Recent advances in DNA sequencing and omics-based capabilities are revealing incredible therapeutic opportunities and quickly transforming drug discovery. Molecularly targeted drugs aim to exploit key tumor-specific vulnerabilities such as oncogenic or non-oncogenic addiction and synthetic lethality. The non-oncogenic addiction to tamoxifen creates the dependency on ribonucleotide reductase enzymes in Estrogen Receptor positive breast cancer cells. Moreover, targeting the host immune system with immunotherapies is proving to be another promising and complementary approach. Because of substantial genomic heterogeneity and immunologic complexities, combination strategies are required to interrupt intricate molecular signaling networks to achieve durable clinical responses in patients. The drug combinations have the potential to improve treatment response, minimize the development of resistance or minimize adverse events. Currently, designing combination trials relies mainly on clinical and experimental experience. While empirical experience has indeed crafted efficacious combination therapy clinical trials (combination trials), however, garnering experience with patients can take a lifetime. Therefore, to enhance the therapeutic success of combination therapies, we discovered that Ribonucleotide reductase inhibitors such as Didox, when combined with tamoxifen, created a novel combination therapeutics. Therefore, we proposed this most effective use of this combination should be directed towards eliminating polyclonal and heterogeneous cancer cells. Our results call to action a proactive paradigm aimed at preventing resistance rather than the current reactive paradigm of intercepting and treating drug resistance incrementally. Indeed, a paradigm shift is required from the traditional “drug-centric” model of clinical development to a “strategy-centric” model to provide personalized treatments in molecularly stratified subsets of patients or even in individual patients. Importantly, to battle the numerous challenges in combination drug development—including limited understanding of tumor biology, methodological and informatics limitations, regulatory challenges and ever-increasing monetary costs. This requires aligned goals and multidisciplinary collaboration to collectively harness knowledge and fuel continual innovation.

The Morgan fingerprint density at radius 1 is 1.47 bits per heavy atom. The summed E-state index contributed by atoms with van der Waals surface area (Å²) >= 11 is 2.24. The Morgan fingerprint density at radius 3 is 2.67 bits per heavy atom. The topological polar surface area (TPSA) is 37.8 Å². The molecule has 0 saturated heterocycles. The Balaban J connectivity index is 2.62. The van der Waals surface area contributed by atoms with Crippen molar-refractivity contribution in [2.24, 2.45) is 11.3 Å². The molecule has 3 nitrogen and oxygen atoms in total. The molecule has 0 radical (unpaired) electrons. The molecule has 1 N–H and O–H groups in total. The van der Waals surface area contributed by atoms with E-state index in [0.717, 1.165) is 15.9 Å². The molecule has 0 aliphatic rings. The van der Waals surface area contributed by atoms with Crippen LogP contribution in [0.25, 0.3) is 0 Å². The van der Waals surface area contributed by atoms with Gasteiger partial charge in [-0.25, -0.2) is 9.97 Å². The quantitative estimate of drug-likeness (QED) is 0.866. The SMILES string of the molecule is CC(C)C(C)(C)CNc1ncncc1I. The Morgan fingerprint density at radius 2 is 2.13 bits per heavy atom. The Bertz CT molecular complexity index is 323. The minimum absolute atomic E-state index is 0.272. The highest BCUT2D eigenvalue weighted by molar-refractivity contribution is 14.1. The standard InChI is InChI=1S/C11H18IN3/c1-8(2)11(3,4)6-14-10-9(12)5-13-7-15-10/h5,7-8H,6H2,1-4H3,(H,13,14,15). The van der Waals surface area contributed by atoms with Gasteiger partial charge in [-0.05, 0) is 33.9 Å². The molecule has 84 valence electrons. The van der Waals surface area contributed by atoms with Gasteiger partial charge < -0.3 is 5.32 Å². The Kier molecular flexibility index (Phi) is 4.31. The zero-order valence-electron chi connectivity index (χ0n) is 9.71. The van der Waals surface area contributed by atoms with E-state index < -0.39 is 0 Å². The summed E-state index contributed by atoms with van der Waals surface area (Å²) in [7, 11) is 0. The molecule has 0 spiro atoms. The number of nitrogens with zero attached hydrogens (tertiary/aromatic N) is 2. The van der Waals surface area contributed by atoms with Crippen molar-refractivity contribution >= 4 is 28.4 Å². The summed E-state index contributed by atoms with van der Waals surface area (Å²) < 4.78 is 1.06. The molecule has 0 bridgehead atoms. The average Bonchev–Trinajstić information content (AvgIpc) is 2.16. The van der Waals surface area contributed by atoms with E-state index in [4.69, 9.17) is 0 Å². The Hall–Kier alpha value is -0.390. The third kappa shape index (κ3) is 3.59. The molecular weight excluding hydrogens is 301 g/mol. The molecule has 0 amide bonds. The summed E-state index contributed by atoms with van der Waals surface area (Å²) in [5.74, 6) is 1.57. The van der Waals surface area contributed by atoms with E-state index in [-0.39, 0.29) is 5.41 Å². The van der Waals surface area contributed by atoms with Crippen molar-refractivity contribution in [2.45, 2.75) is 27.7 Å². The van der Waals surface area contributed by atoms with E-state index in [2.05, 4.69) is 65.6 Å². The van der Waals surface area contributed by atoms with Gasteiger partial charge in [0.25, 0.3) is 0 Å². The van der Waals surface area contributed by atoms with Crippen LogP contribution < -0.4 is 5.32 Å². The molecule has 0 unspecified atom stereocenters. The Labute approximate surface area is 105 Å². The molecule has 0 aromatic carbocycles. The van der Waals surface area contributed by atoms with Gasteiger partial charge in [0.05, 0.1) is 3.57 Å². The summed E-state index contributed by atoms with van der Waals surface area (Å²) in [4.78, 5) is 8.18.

1. Defining the effective combination therapy
2. Identifying various challenges in designing the rational combination therapy
3. Current approaches to combination therapy in the clinic